Union County school officials on Wednesday defended their revisions to maps used in redistricting and dismissed claims by parents that the changes were improper.
On Tuesday, parents suing to stop redistricting claimed that after redistricting was approved in March, the maps were illegally redrawn to exempt “prominent individuals, land developers and influential churches.” They did not identify those groups.
School board attorney Richard Schwartz called those claims “utter nonsense, pure speculation and wrong.” He said property values and land ownership are not factors considered in redistricting.
Redistricting is meant to handle overcrowding by moving several thousand students into less crowded schools. The maps detail which areas correspond to school attendance zones for the district’s 42,000 students.
On Tuesday night, the school board voted 7-2 on a resolution making “minor adjustments” to the maps that preserved small neighborhood groups or prevented inefficient bus routes. The changes affected 50 students.
In the resolution, the board also reaffirmed its commitment to the controversial redistricting plan, and said the maps and their adjustments represented the final approved redistricting plan for the upcoming school year.
The staff presentation at the meeting detailing the changes was in response to the parents’ claims, board Chairman Richard Yercheck said. “There were folks who thought there was something nefarious going on,” he said.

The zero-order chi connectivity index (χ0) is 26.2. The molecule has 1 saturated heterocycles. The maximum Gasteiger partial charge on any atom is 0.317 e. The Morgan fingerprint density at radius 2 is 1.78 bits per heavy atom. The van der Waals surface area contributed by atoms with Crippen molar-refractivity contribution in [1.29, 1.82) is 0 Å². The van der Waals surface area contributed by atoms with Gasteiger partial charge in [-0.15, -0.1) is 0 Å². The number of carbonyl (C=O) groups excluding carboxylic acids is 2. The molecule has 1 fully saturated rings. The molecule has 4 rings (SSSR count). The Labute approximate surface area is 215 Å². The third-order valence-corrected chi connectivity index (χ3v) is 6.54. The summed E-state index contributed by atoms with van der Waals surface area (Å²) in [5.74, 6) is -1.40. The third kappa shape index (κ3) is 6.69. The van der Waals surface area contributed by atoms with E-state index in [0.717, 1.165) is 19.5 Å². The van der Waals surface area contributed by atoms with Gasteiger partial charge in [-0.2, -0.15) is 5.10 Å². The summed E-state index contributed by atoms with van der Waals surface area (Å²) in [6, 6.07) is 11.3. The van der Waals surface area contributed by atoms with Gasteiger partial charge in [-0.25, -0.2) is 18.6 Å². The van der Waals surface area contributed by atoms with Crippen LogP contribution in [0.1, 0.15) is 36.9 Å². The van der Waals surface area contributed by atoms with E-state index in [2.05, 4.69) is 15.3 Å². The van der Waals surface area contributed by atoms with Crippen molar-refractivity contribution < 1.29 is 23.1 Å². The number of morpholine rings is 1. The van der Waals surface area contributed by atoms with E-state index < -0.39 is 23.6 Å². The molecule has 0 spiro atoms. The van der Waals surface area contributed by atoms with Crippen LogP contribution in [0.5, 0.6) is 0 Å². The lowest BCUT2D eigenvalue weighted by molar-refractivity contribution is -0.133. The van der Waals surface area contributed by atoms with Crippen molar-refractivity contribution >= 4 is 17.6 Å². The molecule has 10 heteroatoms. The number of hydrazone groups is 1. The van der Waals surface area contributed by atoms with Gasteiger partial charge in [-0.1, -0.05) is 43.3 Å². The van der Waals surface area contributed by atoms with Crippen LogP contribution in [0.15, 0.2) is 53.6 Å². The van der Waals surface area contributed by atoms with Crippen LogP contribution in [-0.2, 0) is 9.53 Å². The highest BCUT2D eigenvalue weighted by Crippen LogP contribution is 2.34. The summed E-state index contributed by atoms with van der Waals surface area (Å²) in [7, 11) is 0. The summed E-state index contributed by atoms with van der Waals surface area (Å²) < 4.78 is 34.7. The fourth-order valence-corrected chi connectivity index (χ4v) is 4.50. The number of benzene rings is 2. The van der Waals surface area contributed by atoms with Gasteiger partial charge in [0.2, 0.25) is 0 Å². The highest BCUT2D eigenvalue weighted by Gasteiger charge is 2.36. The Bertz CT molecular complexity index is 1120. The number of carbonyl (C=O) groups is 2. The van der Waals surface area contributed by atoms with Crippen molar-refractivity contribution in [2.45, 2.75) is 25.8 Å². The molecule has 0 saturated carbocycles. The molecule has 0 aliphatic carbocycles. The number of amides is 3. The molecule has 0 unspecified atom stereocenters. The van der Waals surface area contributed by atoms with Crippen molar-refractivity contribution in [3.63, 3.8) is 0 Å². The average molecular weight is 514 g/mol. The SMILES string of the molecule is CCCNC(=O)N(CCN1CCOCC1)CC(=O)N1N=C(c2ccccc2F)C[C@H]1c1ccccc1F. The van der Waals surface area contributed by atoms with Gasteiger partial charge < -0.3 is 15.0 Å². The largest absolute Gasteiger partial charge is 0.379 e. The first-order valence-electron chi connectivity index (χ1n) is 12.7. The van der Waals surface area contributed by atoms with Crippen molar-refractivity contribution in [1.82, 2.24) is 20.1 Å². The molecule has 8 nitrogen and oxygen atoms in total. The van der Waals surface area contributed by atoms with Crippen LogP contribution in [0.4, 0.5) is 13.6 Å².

Yercheck denied that anything improper happened. He said the board had previously directed staff to make routine map revisions as needed, just as they had in previous redistrictings.
Board members Marce Savage and Sherry Hodges were the no votes at the meeting. Savage, the vice chair, said staff and board members were caught off guard by the parents’ accusations.
The resolution was not on the board’s agenda for the Tuesday session, but was added at the meeting. At least one parent was escorted from the meeting, and Savage said several people made comments or snickered during the redistricting discussion.
“That tension was back in the air,” Savage said.
When the board approved redistricting on March 4, raucous parents booed, yelled, sobbed or were escorted out of the meeting. The agenda that night did not indicate a final vote would take place, but said there would be “discussion of options to alleviate overcrowding.”
Parents objected to the disruption their children would face by switching schools. Others worried about property values dropping based on new school boundaries.
In a statement Wednesday, the parents group Citizens for Adequate Public Schools called the Tuesday vote “an amazing display of hubris. … If the BOE felt these changes were simply to ‘clean up’ boundary lines, then why would a full re-vote (or reaffirming) be necessary?”
When asked for comment, Schwartz said, “I’m not going to respond to that nonsense.”